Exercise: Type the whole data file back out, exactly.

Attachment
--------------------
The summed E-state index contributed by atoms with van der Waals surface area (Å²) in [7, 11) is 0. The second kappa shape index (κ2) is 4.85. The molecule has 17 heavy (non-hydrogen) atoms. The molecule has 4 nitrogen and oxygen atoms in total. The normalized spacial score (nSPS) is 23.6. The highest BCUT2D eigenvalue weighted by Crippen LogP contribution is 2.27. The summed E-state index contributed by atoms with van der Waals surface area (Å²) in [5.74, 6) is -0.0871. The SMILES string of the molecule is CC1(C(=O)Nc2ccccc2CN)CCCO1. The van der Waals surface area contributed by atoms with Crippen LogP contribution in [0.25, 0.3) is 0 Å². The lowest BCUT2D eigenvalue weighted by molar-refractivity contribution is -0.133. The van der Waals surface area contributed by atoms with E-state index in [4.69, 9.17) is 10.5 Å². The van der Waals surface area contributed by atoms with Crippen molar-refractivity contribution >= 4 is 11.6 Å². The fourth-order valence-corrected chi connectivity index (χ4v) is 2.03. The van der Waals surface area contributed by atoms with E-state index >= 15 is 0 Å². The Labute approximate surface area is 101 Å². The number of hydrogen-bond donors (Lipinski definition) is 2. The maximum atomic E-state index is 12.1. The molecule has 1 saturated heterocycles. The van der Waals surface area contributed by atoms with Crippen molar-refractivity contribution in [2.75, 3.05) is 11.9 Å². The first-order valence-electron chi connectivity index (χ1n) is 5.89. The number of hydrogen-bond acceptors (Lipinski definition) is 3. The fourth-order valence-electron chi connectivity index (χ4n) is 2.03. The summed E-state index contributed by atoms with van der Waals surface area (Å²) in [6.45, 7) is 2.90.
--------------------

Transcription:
The summed E-state index contributed by atoms with van der Waals surface area (Å²) in [7, 11) is 0. The second kappa shape index (κ2) is 4.85. The molecule has 17 heavy (non-hydrogen) atoms. The molecule has 4 nitrogen and oxygen atoms in total. The normalized spacial score (nSPS) is 23.6. The highest BCUT2D eigenvalue weighted by Crippen LogP contribution is 2.27. The summed E-state index contributed by atoms with van der Waals surface area (Å²) in [5.74, 6) is -0.0871. The SMILES string of the molecule is CC1(C(=O)Nc2ccccc2CN)CCCO1. The van der Waals surface area contributed by atoms with Crippen LogP contribution in [0.25, 0.3) is 0 Å². The lowest BCUT2D eigenvalue weighted by molar-refractivity contribution is -0.133. The van der Waals surface area contributed by atoms with E-state index in [4.69, 9.17) is 10.5 Å². The van der Waals surface area contributed by atoms with Crippen molar-refractivity contribution >= 4 is 11.6 Å². The fourth-order valence-corrected chi connectivity index (χ4v) is 2.03. The van der Waals surface area contributed by atoms with E-state index >= 15 is 0 Å². The Labute approximate surface area is 101 Å². The number of hydrogen-bond donors (Lipinski definition) is 2. The maximum atomic E-state index is 12.1. The molecule has 1 saturated heterocycles. The van der Waals surface area contributed by atoms with Crippen molar-refractivity contribution in [2.75, 3.05) is 11.9 Å². The first-order valence-electron chi connectivity index (χ1n) is 5.89. The number of hydrogen-bond acceptors (Lipinski definition) is 3. The fourth-order valence-electron chi connectivity index (χ4n) is 2.03. The summed E-state index contributed by atoms with van der Waals surface area (Å²) in [6.45, 7) is 2.90.